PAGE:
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Review

From Environment to Genome and Back: A Lesson from HFE Mutations

1
General Medicine and Metabolic Diseases, Fondazione IRCCS Ca’ Granda Ospedale Maggiore Policlinico, Pad. Granelli, via F Sforza 35, 20122 Milan, Italy
2
Department of Pathophysiology and Transplantation, Università degli Studi di Milano, 20122 Milan, Italy
*
Author to whom correspondence should be addressed.
Int. J. Mol. Sci. 2020, 21(10), 3505; https://0-doi-org.brum.beds.ac.uk/10.3390/ijms21103505
Received: 10 April 2020 / Revised: 7 May 2020 / Accepted: 12 May 2020 / Published: 15 May 2020
(This article belongs to the Special Issue Nutrigenomics in Liver Diseases: An Uncharted Territory)
The environment and the human genome are closely entangled and many genetic variations that occur in human populations are the result of adaptive selection to ancestral environmental (mainly dietary) conditions. However, the selected mutations may become maladaptive when environmental conditions change, thus becoming candidates for diseases. Hereditary hemochromatosis (HH) is a potentially lethal disease leading to iron accumulation mostly due to mutations in the HFE gene. Indeed, homozygosity for the C282Y HFE mutation is associated with the primary iron overload phenotype. However, both penetrance of the C282Y variant and the clinical manifestation of the disease are extremely variable, suggesting that other genetic, epigenetic and environmental factors play a role in the development of HH, as well as, and in its progression to end-stage liver diseases. Alcohol consumption and dietary habits may impact on the phenotypic expression of HFE-related hemochromatosis. Indeed, dietary components and bioactive molecules can affect iron status both directly by modulating its absorption during digestion and indirectly by the epigenetic modification of genes involved in its uptake, storage and recycling. Thus, the premise of this review is to discuss how environmental pressures led to the selection of HFE mutations and whether nutritional and lifestyle interventions may exert beneficial effects on HH outcomes and comorbidities. View Full-Text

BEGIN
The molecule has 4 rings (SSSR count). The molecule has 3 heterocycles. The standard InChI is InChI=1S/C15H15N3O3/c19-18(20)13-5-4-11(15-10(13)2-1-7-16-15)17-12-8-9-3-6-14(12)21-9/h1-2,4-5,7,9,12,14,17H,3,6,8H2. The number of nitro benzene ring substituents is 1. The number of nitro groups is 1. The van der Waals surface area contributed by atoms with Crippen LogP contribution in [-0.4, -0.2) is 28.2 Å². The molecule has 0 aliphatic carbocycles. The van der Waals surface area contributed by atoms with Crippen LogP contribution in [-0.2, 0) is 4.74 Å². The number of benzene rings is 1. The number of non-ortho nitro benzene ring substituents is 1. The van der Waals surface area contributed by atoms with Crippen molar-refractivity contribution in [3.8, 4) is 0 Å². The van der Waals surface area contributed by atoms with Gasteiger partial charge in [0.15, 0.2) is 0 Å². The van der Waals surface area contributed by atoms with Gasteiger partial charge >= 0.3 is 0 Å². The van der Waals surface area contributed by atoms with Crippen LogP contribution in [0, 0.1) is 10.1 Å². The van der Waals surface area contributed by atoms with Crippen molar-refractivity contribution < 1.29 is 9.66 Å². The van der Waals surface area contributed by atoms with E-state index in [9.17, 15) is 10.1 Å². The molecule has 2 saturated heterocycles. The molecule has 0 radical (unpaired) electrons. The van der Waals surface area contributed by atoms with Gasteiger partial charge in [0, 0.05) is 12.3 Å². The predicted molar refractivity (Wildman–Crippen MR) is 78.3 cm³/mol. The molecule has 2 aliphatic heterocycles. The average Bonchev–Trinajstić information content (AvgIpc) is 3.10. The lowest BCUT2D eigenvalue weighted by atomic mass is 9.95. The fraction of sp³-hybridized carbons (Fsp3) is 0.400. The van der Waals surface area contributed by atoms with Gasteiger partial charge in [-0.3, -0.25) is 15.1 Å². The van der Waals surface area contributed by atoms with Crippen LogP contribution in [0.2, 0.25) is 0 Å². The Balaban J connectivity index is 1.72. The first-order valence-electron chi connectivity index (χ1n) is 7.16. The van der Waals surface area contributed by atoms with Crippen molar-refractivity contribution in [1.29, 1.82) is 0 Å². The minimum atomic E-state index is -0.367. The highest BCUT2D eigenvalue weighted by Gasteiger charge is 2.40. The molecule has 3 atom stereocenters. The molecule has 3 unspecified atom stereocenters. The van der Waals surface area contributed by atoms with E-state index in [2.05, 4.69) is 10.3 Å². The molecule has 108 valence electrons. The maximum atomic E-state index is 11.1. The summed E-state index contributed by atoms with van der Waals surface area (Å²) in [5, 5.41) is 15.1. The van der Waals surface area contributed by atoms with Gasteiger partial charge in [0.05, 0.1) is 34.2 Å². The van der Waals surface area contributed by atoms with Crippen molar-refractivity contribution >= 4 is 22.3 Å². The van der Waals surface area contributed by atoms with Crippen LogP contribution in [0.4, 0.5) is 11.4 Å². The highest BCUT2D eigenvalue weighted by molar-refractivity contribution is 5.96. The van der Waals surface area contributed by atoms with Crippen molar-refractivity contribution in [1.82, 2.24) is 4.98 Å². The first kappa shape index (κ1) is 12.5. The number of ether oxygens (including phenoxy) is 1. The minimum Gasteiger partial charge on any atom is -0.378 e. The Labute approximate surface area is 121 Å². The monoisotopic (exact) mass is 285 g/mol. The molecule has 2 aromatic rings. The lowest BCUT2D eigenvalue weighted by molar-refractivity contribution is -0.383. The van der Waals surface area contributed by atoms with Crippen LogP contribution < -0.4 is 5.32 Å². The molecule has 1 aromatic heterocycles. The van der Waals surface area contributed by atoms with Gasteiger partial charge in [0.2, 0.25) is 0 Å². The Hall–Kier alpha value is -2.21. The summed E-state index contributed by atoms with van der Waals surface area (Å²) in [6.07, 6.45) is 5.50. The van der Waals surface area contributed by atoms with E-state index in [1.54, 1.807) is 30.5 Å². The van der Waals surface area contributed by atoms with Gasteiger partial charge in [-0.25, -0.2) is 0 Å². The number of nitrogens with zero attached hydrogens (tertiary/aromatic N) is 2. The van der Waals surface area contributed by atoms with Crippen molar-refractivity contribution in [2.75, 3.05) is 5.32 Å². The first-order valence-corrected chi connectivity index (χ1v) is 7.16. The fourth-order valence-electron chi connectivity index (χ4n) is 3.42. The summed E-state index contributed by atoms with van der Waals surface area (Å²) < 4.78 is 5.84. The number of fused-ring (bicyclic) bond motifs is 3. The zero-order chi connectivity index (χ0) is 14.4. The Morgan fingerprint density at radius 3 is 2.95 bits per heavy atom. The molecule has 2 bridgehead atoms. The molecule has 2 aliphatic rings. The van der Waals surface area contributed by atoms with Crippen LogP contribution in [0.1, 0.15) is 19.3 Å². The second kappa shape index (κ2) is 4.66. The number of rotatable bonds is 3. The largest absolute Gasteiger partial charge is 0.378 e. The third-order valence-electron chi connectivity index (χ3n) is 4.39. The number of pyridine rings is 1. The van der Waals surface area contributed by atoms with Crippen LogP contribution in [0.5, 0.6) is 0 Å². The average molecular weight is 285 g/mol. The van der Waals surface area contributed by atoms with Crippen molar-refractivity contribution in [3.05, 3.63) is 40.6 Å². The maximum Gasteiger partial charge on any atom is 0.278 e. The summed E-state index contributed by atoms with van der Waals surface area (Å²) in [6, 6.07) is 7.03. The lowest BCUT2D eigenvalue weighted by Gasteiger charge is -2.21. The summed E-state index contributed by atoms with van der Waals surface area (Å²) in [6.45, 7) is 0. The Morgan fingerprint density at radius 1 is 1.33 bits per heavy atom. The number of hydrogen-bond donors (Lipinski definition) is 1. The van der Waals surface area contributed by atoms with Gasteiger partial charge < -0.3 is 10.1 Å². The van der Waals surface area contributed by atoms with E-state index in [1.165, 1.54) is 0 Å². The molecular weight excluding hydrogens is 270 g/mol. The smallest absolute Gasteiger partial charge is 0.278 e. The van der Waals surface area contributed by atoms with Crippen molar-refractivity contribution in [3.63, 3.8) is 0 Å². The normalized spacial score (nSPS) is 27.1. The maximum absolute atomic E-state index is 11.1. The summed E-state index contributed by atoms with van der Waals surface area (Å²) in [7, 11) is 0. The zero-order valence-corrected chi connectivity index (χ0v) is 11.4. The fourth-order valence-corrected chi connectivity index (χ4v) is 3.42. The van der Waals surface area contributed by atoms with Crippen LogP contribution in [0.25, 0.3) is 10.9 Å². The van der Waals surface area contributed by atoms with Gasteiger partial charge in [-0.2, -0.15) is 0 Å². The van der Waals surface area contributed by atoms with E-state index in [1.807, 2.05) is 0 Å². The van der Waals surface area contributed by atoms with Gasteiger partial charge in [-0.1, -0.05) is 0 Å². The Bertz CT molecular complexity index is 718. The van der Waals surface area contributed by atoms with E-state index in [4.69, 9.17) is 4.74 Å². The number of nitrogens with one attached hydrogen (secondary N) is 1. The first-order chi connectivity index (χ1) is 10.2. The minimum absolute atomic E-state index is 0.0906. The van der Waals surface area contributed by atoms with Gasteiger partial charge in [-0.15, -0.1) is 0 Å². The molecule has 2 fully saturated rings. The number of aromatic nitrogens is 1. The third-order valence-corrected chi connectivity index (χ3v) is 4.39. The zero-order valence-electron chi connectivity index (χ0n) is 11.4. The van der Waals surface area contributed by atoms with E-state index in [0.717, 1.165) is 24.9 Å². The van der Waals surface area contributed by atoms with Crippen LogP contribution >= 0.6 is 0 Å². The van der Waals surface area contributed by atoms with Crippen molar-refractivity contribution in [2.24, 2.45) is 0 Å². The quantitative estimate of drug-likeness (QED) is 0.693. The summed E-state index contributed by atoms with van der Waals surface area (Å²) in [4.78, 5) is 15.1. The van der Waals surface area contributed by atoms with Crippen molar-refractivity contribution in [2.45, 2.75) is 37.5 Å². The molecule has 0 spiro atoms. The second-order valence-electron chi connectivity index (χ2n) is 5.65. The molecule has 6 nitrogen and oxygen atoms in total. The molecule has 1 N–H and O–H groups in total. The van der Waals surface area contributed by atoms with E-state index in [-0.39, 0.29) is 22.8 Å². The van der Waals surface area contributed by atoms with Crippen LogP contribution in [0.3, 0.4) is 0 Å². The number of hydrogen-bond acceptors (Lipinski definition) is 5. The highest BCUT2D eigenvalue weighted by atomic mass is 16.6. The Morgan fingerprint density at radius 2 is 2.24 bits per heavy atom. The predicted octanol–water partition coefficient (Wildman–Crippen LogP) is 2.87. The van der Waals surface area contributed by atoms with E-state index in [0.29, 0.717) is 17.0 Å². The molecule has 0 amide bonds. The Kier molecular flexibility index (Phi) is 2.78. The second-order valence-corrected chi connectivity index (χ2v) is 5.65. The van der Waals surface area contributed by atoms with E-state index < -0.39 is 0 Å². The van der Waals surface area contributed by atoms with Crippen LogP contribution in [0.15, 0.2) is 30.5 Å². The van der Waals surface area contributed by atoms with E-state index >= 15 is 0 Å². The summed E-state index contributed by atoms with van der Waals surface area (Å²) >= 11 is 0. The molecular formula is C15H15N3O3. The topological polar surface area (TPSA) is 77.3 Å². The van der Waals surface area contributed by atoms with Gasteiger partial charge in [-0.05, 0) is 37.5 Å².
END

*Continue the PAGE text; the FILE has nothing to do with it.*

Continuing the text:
Keywords: Hereditary hemochromatosis; HFE; iron metabolism; polyphenols; vitamins; miRNAs; insulin signaling Hereditary hemochromatosis; HFE; iron metabolism; polyphenols; vitamins; miRNAs; insulin signaling
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MDPI and ACS Style

Rametta, R.; Meroni, M.; Dongiovanni, P. From Environment to Genome and Back: A Lesson from HFE Mutations. Int. J. Mol. Sci. 2020, 21, 3505. https://0-doi-org.brum.beds.ac.uk/10.3390/ijms21103505

AMA Style

Rametta R, Meroni M, Dongiovanni P. From Environment to Genome and Back: A Lesson from HFE Mutations. International Journal of Molecular Sciences. 2020; 21(10):3505. https://0-doi-org.brum.beds.ac.uk/10.3390/ijms21103505

Chicago/Turabian Style

Rametta, Raffaela, Marica Meroni, and Paola Dongiovanni. 2020. "From Environment to Genome and Back: A Lesson from HFE Mutations" International Journal of Molecular Sciences 21, no. 10: 3505. https://0-doi-org.brum.beds.ac.uk/10.3390/ijms21103505

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